Don't Have the Time?

But what you will be tempted to do, and what most of us do actually do, is to say, "I don't have the time to get back into fellowship with God before this sermon/lesson/counseling session/pastoral appointment. But I know what needs to be said or done, so I'll just do it (even though my heart is cold) and then straighten things out with God afterward." And, if you're unlucky, you'll get away with it. The talk gets delivered and is even praised. The person you meet with professes gratitude and seems to be helped. The meeting runs smoothly. So you do it again. And again. And again.

And after a while you hardly even admit to yourself you're faking interest in the other person, faking enthusiasm for Christ and his gospel, faking your entire Christian life, because you don't even recall what it was like to have a vibrant relationship to God. You have become hollow. You may still look and sound good on the outside, but inside the reality of God's presence is gone.

Sometimes this hollowness is uncovered when an apparently strong and vibrant Christian is found to be living a double life—addicted to porn or drugs or alcohol, or having an affair, or involved in some other splashy scandal. If you're spared this public humiliation (which is by no means the worst thing that can happen; it at least wakes you up to your spiritual condition), the emptiness of your heart may reach such a level it can no longer be ignored. Perhaps your faith wavers, or you become cynical about the possibility of genuine connection to God, assuming that those who claim it are deluded.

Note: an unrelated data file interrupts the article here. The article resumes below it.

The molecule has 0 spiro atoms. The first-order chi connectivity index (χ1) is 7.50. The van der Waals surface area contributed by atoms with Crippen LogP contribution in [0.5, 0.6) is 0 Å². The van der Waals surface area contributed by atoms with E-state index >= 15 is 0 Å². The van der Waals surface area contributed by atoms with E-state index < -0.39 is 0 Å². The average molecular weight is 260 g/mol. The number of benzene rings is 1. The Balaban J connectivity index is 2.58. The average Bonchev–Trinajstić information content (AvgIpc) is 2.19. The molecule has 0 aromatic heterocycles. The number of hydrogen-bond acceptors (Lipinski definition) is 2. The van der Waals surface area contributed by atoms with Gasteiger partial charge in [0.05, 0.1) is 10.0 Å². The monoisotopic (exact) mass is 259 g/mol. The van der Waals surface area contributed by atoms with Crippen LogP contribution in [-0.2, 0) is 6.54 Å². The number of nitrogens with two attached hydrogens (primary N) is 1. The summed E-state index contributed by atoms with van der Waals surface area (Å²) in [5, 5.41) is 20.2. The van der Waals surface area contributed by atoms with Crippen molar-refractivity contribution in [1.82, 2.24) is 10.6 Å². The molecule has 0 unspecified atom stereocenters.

Or perhaps depression sets in and, with it, a desire to leave ministry altogether. Worst of all, perhaps you merely continue on, mouthing the words, smiling the smile, praying with needy people, and going through all the motions, all the while internally wishing you or they were far, far away. You may be clever enough to hide the hollowness in your heart from those who look to you for spiritual nurture, but those who know you better are aware of the disconnect between your outward persona and your loveless heart. Many adult children raised in the church have bitter memories standing between them and a faith of their own, due to parents who were one thing on the outside and another on the inside.